Thursday, May 26, 2011

Is this the most dangerous campsite in the world? Pitching a tent on the side of a 4,000ft cliff face


Hanging around: Three tents are suspended off a 4,000ft vertical cliff in the Arctic as climbers get some much needed sleep

For many people, a camping trip is enough to get them sweating before they've even put up a tent pole.

But for these daredevil explorers, scaling cliffs and pitching tents at the height of more than 300 double decker buses is just a normal day at the office.

Hanging precariously in tents off a 4,000ft shear cliff face, these climbers are chasing the most dangerous big wall climbs ever attempted.

Don't look down: A climber peaks out of his tent high up on Great Sail Peak, on Canada's Baffin Island

As these stunning images show, the climbs can last for weeks and the explorers must set up tents on the edge of monstrous cliff faces to grab some much needed rest.

They were taken by adventure photographer Gordon Wiltsie, 57, who risks his own life to capture thrill-seeking moments.

He said: 'During this climb it was the Arctic spring so melting snow on both the summit and a ledge midway up the cliff constantly sent rocks and chunks of ice flying down.

'One the size of a car even came crashing down around us. Several times I came within inches of being hit which almost certainly would have been fatal.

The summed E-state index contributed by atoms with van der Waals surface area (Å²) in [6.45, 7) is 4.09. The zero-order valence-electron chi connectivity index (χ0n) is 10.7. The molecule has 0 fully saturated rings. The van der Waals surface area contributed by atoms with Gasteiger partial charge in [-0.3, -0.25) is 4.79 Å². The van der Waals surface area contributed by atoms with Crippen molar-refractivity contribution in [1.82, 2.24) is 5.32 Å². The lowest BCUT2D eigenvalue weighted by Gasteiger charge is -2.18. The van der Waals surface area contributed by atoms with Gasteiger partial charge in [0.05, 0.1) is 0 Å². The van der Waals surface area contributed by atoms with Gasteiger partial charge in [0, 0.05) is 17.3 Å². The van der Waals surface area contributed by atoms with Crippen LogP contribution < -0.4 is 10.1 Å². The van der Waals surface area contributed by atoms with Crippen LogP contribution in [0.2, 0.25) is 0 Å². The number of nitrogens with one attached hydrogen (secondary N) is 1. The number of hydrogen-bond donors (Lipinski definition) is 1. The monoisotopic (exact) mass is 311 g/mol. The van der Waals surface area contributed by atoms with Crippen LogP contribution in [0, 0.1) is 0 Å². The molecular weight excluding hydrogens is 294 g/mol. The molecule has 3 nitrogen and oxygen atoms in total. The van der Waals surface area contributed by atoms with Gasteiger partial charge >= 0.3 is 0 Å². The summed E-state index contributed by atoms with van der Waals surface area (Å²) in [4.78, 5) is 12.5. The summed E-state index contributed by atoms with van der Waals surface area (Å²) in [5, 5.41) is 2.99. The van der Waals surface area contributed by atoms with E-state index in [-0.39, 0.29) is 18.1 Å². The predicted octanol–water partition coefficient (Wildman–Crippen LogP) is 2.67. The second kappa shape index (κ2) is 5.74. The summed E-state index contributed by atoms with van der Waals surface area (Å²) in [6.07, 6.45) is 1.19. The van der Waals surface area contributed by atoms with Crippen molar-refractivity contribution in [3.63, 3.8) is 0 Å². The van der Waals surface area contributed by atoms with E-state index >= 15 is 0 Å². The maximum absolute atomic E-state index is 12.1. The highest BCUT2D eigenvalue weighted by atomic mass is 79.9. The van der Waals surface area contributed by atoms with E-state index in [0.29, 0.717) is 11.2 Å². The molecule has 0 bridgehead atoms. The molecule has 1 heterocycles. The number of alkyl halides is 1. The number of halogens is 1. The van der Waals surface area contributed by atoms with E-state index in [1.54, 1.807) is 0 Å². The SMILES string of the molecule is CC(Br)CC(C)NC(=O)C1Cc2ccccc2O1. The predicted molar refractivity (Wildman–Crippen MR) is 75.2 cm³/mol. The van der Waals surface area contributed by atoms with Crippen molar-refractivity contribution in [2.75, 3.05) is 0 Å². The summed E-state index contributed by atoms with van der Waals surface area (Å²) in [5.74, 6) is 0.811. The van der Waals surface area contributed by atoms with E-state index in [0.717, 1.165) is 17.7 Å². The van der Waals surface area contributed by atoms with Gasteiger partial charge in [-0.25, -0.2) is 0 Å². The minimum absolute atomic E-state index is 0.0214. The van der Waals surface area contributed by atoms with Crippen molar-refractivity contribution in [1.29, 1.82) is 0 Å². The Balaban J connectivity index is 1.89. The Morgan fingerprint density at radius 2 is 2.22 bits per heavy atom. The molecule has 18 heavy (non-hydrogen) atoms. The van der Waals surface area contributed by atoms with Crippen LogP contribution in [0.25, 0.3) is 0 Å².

'Falling objects are constantly on your mind and if you look carefully at the picture of the hanging tents, or Portaledges, you can see the camp was below an overhang for shelter.

Home comforts: Jon Catto, Greg Child and Mark Synnott set up their Portaledge camp site, complete with baggage, at 4,000ft

'Camping in the Portaledges is a lot less scary and dangerous than it is climbing outside of them. They're pretty comfortable and you don't actually see the drop below.

'I find it similar to sleeping into a regular tent. You're always harnessed into a separate anchor from the tent so I felt quite safe - unless I had to lean out to get food or supplies from our haul bags hanging outside.'

The amazing collection is part of a brand new summer-long exhibit of work by Mr Wiltsie at the famous Mountain Light Gallery in California, U.S.

The exhibition features an array of stunning images from climbs over the past decade including the first ascent of Great Sail Peak - an overhanging granite wall on Canada's Baffin Island.

Looking for the perfect spot: The climbers have to pitch their tents to get much-needed rest during big ascents

source: dailymail

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